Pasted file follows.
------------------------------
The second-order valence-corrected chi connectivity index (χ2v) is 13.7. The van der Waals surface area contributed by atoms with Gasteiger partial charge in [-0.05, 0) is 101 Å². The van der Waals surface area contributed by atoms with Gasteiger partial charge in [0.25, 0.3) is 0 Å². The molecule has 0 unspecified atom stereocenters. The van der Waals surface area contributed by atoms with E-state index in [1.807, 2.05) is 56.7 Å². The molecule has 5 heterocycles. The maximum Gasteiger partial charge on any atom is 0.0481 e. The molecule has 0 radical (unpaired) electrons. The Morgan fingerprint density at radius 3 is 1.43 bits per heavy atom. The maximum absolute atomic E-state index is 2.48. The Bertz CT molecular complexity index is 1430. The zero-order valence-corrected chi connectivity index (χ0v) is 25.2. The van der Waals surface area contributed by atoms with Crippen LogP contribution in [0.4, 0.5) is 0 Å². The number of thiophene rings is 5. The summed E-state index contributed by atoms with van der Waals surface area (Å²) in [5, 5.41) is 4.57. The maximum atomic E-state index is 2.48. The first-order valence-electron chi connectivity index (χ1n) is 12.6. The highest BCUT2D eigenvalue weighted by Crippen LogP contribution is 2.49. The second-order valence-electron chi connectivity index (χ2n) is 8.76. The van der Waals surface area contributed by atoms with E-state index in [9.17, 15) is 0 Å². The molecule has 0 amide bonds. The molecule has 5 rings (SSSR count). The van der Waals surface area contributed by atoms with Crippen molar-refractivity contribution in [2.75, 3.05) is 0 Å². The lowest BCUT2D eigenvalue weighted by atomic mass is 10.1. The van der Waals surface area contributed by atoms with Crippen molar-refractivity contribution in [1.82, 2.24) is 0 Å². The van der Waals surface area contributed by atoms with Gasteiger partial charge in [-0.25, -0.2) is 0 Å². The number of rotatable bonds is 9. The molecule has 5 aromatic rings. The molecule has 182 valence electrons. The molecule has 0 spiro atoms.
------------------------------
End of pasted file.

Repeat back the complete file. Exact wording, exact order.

The second-order valence-corrected chi connectivity index (χ2v) is 13.7. The van der Waals surface area contributed by atoms with Gasteiger partial charge in [-0.05, 0) is 101 Å². The van der Waals surface area contributed by atoms with Gasteiger partial charge in [0.25, 0.3) is 0 Å². The molecule has 0 unspecified atom stereocenters. The van der Waals surface area contributed by atoms with E-state index in [1.807, 2.05) is 56.7 Å². The molecule has 5 heterocycles. The maximum Gasteiger partial charge on any atom is 0.0481 e. The molecule has 0 radical (unpaired) electrons. The Morgan fingerprint density at radius 3 is 1.43 bits per heavy atom. The maximum absolute atomic E-state index is 2.48. The Bertz CT molecular complexity index is 1430. The zero-order valence-corrected chi connectivity index (χ0v) is 25.2. The van der Waals surface area contributed by atoms with Crippen LogP contribution in [0.4, 0.5) is 0 Å². The number of thiophene rings is 5. The summed E-state index contributed by atoms with van der Waals surface area (Å²) in [5, 5.41) is 4.57. The maximum atomic E-state index is 2.48. The first-order valence-electron chi connectivity index (χ1n) is 12.6. The highest BCUT2D eigenvalue weighted by Crippen LogP contribution is 2.49. The second-order valence-electron chi connectivity index (χ2n) is 8.76. The van der Waals surface area contributed by atoms with E-state index in [9.17, 15) is 0 Å². The molecule has 0 amide bonds. The molecule has 5 rings (SSSR count). The van der Waals surface area contributed by atoms with Crippen molar-refractivity contribution in [2.75, 3.05) is 0 Å². The lowest BCUT2D eigenvalue weighted by atomic mass is 10.1. The van der Waals surface area contributed by atoms with Crippen molar-refractivity contribution in [1.82, 2.24) is 0 Å². The van der Waals surface area contributed by atoms with Gasteiger partial charge in [-0.25, -0.2) is 0 Å². The number of rotatable bonds is 9. The molecule has 5 aromatic rings. The molecule has 182 valence electrons. The molecule has 0 spiro atoms.